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BCFSA’s Guidelines provide a practical application of the information and give suggested best practice guidance to assist real estate professionals. These guidelines provide BCFSA’s interpretation of RESA and all other applicable legislation.
In addition, BCFSA’s Guidelines may be a useful information source for the general public looking for information about standards of conduct for real estate professionals.
This guideline will help you understand your obligations to report misconduct to your managing broker and to BCFSA and how to make those reports.
The duty to report is a fundamental component of the licensing regime. Not reporting can put consumers at risk, may be contrary to the best interests of public and may undermine public confidence in the industry.
While reporting improper conduct can be uncomfortable, it will help maintain and even elevate the profession by minimizing the impact and hopefully stem continued misconduct on the part of the real estate professional.
- Report all instances of misconduct to your managing broker.
- How and where to report.
The Real Estate Services Rules require you to report misconduct by others in your brokerage to your managing broker. This could include your own misconduct, as well as misconduct by other licensees and by unlicensed individuals working at the brokerage.
You also have an ethical duty to report any misconduct of any real estate professional or unlicensed brokerage employee to your managing broker, including those from other brokerages. Elevating professionalism in the industry, protecting the public, and increasing public trust benefits everyone.
Failure to report misconduct to your managing broker (when the misconduct is known to you), could be viewed as conduct unbecoming of a real estate professional and you may be subject to discipline. If you think the conduct of another real estate professional is suspect, but are unsure if it rises to a level where reporting it is necessary, ask yourself the following questions and then speak with your managing broker:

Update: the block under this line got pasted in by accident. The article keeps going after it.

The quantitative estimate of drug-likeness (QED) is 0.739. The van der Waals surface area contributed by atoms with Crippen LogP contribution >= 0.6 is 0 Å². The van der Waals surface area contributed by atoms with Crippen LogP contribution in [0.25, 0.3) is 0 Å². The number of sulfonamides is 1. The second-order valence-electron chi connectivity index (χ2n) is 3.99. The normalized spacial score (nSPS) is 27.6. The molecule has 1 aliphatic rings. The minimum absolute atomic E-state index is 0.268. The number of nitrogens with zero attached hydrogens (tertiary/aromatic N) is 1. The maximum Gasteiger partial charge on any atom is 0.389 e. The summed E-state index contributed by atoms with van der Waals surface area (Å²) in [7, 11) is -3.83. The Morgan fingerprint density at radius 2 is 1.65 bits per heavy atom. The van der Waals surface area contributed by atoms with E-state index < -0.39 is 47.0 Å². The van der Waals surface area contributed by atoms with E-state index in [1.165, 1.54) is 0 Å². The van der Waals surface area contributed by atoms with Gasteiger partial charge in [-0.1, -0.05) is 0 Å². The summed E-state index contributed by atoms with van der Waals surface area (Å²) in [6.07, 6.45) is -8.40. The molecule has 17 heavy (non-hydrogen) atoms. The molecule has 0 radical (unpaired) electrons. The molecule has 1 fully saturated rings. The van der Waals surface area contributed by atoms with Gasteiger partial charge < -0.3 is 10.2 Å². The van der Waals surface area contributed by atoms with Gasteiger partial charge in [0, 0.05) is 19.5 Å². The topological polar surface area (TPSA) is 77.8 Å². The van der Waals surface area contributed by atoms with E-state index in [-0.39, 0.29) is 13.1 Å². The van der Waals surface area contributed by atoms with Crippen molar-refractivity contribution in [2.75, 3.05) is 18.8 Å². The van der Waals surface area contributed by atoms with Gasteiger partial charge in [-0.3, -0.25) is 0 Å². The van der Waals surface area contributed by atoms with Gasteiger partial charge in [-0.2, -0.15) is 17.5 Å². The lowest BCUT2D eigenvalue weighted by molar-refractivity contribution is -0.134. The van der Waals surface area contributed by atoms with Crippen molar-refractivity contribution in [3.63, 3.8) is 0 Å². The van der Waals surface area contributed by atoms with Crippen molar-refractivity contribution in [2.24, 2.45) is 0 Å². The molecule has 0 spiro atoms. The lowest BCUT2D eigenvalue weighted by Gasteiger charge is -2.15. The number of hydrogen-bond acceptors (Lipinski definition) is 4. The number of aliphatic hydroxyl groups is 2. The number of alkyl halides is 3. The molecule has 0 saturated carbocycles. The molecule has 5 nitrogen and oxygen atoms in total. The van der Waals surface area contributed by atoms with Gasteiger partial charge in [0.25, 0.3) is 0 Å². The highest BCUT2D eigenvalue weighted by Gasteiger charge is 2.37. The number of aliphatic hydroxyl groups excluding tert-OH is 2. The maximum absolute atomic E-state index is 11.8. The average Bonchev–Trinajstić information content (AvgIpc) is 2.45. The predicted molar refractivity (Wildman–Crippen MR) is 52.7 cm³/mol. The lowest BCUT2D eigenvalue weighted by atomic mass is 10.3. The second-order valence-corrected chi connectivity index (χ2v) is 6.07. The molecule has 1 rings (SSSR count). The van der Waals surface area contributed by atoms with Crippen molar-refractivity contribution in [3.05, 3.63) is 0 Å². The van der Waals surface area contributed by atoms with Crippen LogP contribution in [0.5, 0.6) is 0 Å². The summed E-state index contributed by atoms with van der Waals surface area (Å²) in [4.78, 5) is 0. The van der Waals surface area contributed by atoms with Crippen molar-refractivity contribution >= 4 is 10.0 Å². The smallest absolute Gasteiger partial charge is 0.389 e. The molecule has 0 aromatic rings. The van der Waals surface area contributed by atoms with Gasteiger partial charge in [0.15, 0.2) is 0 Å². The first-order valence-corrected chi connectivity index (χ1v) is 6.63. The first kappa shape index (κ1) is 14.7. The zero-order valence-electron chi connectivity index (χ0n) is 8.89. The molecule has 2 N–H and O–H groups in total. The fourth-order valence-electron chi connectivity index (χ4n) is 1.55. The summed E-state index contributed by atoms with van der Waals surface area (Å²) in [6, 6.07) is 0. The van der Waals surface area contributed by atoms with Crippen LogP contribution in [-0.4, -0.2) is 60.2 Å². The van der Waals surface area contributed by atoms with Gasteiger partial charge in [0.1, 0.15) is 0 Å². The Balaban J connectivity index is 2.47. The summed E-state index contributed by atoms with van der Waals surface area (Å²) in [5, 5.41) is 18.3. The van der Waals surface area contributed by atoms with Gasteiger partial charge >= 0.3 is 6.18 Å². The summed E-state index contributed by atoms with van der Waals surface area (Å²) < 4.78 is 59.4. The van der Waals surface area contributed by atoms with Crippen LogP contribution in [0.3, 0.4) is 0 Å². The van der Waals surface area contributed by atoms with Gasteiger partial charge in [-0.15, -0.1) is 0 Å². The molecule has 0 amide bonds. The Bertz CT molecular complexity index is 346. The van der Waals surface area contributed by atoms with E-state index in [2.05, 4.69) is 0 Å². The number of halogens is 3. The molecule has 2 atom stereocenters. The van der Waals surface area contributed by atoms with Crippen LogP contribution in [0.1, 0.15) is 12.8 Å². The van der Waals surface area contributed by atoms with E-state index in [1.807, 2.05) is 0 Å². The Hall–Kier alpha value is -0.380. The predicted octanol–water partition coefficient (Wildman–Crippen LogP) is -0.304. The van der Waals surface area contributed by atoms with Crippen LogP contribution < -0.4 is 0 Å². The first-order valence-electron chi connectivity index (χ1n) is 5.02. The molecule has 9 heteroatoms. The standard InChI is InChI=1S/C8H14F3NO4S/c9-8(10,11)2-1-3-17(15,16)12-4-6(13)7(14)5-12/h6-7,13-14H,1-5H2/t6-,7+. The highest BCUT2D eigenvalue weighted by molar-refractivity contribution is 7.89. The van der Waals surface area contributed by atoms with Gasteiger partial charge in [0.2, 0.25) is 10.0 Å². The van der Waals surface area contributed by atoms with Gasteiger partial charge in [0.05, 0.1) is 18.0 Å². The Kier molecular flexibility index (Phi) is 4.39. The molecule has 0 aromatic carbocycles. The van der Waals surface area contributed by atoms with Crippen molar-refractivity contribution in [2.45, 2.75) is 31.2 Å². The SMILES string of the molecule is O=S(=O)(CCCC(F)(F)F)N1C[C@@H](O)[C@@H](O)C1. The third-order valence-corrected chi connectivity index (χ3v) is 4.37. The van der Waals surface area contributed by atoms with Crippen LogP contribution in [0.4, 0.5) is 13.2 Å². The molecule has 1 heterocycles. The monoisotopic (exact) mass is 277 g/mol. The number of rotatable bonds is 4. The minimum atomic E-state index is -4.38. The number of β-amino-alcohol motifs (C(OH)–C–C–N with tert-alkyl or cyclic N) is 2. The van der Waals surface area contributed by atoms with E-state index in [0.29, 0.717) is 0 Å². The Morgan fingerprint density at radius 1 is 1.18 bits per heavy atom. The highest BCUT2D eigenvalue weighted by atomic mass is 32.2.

- What are the conduct requirements in this situation?
- Have a consumer’s interests been harmed by their actions?
- Does it seem likely that someone’s interests may be harmed in the future by their actions, if repeated?
- Does the individual stand to obtain a direct or indirect benefit from their actions, and has this been adequately disclosed to the client?
- Does the individual seem unaware of or unwilling to correct their actions?
You may also want to put yourself in the position of a member of the public and think about how they would react if they witnessed the misconduct and learned that it was not reported. Would this help or hurt the industry reputation?
When in doubt, speak with your managing broker about your concerns. You may also wish to contact a Practice Standards Advisor to get some advice.
(a) Reporting to Your Managing Broker
Your managing broker has a duty to deal with violations of RESA and its associated Real Estate Services Regulation (“Regulation”), Real Estate Services Rules (“Rules”) and Bylaws, where they have knowledge of improper conduct. For many managing brokers, their primary source of information is you, the real estate professional who is interacting daily with other real estate professionals and staff both at your brokerage, and at other brokerages. Reporting misconduct helps your managing broker fulfill their obligation to deal with, and hopefully resolve situations involving misconduct before they become larger issues that could bring the industry into disrepute.
There is no obligation when reporting misconduct to your managing broker to put your information in writing, but doing so can help you outline your concerns and any potential risks to the industry and public you may have identified. It also provides a record of what was reported, when and to whom, which can be helpful to refer back to at a later date.
(b) Reporting to the Regulator
You may also choose to report misconduct directly to the regulator. For example, this may be necessary if:
- The individual’s conduct presents such a great risk to the public that immediate action is necessary (e.g., a real estate professional has misappropriated, or stolen, a client’s money);
- Your managing broker is not immediately available, and the misconduct is of a serious nature;
- You have concerns about how your managing broker is handling, or has handled, an instance of misconduct;
- It is the managing broker who has committed the professional misconduct; or
- For any other reason, you would feel more comfortable reporting to BCFSA rather than to your managing broker.
While most complaints submitted to the regulator are done through a formal process and in writing, BCFSA does have an anonymous tip line where real estate professionals and the public can misconduct on the part of real estate professionals. If you make an anonymous complaint, the complaint must have sufficient information for an investigation to be opened. This information may include:
- Names of parties involved, including the name(s) of other real estate professional(s) and their brokerage(s);